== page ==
We don’t need to to play this game with guilt trips where the trouble is the culture of the people. If you want to blame somebody, blame the Belgians, especially for what went on in the Congo. And read Heart of Darkness by Joseph Conrad. The Belgian and German colonialism was some of the most brutal in Africa. That was 125-150 years ago now, and would be like continuing to harp on about slavery here in the USA. At some point you have to move on. But not with Red China who is everywhere right now like a dirty shirt. Clip the wings of Comrade Xi and the Reds in China, and that will solve much of the problems we have and will solve a lot of problems in the future if we don’t allow them to have their way with the world. Especially Africa which is getting raped by China as we speak.

Reply to  Earthling2
December 19, 2019 12:53 am

I wonder if we are misreading China’s foreign adventures, thinking of them as a copy of the imperialism of the British, French, Dutch etc in centuries past.
Take the island forts being built in the China Sea. Are they the springboard for foreign aggression or are they in fact a Wall, a more far- flung version of their many Great Walls. Perhaps what the Chinese are seeking is not imperialism , but protection. This is why they have isolated themselves from the rest of the global internet and why minorities with different cultures (eg Catholics, Uighur moslems) are regarded with such suspicion. Their history is one of isolation and defence from foreign intruders and western influence.
Of course my arguement is vulnerable to questions about Tibet , Hong Kong and Taiwan but it would be interesting to hear the comments from the “old China hands” on this site.

Reply to  mikewaite
December 19, 2019 3:09 am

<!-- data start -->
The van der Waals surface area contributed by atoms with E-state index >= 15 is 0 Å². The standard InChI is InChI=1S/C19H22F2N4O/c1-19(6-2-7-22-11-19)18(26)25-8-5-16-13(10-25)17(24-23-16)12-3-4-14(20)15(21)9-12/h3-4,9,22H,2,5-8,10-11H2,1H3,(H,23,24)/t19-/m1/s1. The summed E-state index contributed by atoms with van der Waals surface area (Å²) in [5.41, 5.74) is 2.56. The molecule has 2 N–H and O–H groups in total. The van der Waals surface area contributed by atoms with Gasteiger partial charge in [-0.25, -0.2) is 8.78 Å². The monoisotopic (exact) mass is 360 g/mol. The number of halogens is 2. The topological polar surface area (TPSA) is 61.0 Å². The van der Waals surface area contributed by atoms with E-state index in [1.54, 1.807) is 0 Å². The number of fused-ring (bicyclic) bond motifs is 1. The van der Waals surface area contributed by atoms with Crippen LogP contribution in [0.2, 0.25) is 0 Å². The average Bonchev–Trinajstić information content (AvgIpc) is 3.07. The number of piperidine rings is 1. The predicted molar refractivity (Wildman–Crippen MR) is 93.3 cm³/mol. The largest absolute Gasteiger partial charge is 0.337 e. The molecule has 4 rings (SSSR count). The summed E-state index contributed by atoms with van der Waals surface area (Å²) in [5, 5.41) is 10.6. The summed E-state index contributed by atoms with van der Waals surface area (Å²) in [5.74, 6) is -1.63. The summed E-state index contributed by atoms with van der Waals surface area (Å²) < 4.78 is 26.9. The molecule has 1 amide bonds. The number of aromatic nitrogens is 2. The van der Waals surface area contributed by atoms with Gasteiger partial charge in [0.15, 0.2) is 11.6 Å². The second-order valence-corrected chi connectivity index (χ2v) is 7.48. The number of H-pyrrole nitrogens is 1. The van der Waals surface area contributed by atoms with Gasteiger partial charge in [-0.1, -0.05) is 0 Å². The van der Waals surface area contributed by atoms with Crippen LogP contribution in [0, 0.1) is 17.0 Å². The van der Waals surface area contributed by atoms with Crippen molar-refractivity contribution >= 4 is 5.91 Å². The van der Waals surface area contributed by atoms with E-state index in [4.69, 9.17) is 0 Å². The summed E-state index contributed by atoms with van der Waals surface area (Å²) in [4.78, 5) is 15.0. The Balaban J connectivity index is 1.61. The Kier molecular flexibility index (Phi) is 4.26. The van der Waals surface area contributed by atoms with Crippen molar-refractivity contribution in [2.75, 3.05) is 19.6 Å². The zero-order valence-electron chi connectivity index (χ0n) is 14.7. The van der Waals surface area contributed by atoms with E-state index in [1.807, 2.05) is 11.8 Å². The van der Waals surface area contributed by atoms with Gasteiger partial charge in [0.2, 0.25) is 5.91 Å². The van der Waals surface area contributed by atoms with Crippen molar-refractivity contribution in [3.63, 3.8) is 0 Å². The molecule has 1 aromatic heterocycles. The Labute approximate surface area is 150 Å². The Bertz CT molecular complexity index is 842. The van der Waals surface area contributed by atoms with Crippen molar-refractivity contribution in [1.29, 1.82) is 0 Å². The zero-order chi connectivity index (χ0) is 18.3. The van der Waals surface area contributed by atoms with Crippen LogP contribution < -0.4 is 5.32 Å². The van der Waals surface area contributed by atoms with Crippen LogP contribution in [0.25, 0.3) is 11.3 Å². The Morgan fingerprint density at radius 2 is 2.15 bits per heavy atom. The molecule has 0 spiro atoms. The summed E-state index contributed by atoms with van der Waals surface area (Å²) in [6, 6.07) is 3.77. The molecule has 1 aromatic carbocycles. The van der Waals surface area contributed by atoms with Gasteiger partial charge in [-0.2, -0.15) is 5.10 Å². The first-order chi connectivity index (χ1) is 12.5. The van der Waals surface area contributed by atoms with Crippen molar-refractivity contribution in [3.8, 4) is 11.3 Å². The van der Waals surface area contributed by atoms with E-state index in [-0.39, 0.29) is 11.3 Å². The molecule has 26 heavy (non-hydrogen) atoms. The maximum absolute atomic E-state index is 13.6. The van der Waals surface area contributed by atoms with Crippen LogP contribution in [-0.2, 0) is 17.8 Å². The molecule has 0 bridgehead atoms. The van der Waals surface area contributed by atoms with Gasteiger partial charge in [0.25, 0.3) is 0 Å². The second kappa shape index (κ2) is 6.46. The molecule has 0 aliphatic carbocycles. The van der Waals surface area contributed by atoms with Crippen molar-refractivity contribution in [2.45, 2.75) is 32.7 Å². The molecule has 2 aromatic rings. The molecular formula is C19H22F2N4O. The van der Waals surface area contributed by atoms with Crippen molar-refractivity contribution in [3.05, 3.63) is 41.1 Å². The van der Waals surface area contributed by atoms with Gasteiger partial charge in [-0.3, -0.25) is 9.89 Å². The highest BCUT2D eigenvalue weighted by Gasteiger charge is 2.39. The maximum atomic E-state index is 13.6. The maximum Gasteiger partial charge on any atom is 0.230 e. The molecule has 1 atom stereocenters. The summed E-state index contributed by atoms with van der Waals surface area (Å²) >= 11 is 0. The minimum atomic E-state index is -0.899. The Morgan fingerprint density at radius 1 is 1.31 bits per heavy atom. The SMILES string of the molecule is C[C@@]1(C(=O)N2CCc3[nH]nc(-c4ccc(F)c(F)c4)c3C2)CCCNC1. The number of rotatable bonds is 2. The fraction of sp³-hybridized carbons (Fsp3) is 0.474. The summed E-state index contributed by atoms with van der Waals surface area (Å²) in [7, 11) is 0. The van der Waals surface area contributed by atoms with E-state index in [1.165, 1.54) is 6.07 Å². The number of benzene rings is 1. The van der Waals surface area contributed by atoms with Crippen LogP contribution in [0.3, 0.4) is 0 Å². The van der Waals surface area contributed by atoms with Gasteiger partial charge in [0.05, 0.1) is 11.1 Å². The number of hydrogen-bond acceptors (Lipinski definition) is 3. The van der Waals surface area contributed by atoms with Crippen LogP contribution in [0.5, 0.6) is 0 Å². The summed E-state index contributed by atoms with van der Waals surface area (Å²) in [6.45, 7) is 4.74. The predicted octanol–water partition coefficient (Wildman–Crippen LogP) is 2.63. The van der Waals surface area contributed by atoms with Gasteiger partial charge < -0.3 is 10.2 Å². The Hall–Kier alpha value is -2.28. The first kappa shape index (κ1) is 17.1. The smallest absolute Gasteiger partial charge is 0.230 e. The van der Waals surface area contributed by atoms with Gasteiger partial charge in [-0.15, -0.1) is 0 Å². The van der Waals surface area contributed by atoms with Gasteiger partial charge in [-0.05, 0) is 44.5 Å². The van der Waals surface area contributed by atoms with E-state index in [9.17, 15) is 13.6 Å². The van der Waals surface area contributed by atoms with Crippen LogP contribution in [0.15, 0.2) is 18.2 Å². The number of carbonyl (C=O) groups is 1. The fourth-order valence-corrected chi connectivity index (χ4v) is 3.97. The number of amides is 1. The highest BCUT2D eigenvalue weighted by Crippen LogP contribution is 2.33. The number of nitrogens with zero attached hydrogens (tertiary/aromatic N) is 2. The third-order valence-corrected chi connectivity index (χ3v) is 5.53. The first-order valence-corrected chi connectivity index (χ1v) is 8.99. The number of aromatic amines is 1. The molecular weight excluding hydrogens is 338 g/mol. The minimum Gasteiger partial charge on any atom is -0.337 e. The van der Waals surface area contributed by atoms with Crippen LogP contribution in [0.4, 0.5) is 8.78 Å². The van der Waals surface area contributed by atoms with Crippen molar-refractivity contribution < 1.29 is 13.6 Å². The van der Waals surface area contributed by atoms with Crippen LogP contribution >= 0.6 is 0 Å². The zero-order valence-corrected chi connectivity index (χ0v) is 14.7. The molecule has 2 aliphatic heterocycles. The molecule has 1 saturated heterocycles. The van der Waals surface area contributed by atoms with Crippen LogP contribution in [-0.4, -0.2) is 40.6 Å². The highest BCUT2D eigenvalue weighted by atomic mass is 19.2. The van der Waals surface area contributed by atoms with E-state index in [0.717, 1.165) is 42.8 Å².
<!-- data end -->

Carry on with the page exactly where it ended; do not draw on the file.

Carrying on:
The islands are created and populated. There is then a 200 nautical mile economic zone created around it. Any resources in that area belong to the occupying country. A simple way to gain a lot of territory without going to war. Link up the islands and the sea is yours.

Patrick MJD
Reply to  Alex
December 19, 2019 3:31 am

Or even better, secure a 99 year lease on Port Darwin, Northern Territory, Australia granted in 2017.

Tom Abbott
Reply to  Alex
December 19, 2019 4:59 am

China is seeking out resources whereever they can find them. The artificial islands are built as a means of claiming the territory around the islands as Chinese territory. China’s leaders are just waiting patiently until the world accepts this theft like they accepted the theft of Tibet by China.

China is a dictatorship which can focus the nation’s energy, unlike Democracies which are going in ten different directions at once, and are not bent on world domination. The current Chinese dictators have a long-term plan to dominate the world by any means necessary. They are proceeding with their plan while the rest of the world looks inward. Except for Trump. 🙂

December 18, 2019 9:50 pm

I always wonder why they blame the companies- and not the countries that allow this.

shortus cynicus
Reply to  Kristen
December 18, 2019 11:30 pm

It is because of a religious dogma, that some people, after they named themselves ‘government’, belongs then to special race, special cast that is by definition virtues and perfect. They can’t do wrong or immoral deeds by definition.

John Endicott
Reply to  shortus cynicus
December 19, 2019 5:21 am

shortus. that may be what those in those governments believe, but that has zero to do with whom *others* place the blame.

John Endicott
Reply to  Kristen
December 19, 2019 5:19 am

Why blame the companies? because you can take a company to court in any country they do business with and have a shot at winning the case and exacting punishment on the company. You can’t take a foreign country to court, and even if you somehow did, winning the case would be pointless as it would have no effect on the country which would refuse acknowledge the case as legitimate/refuse to pay out whatever the court awarded. Do you really think a rogue regime give two hoots what a foreign court (or even one of their own courts) says?

Reply to  Kristen
December 19, 2019 5:25 am

Which do you think is likely to be the more lucrative target?

Reply to  Kristen
December 19, 2019 7:55 am

Companies are conditioned by consumers to supply what the masses demand. Blame the masses, who don’t fret what they don’t know or can’t see.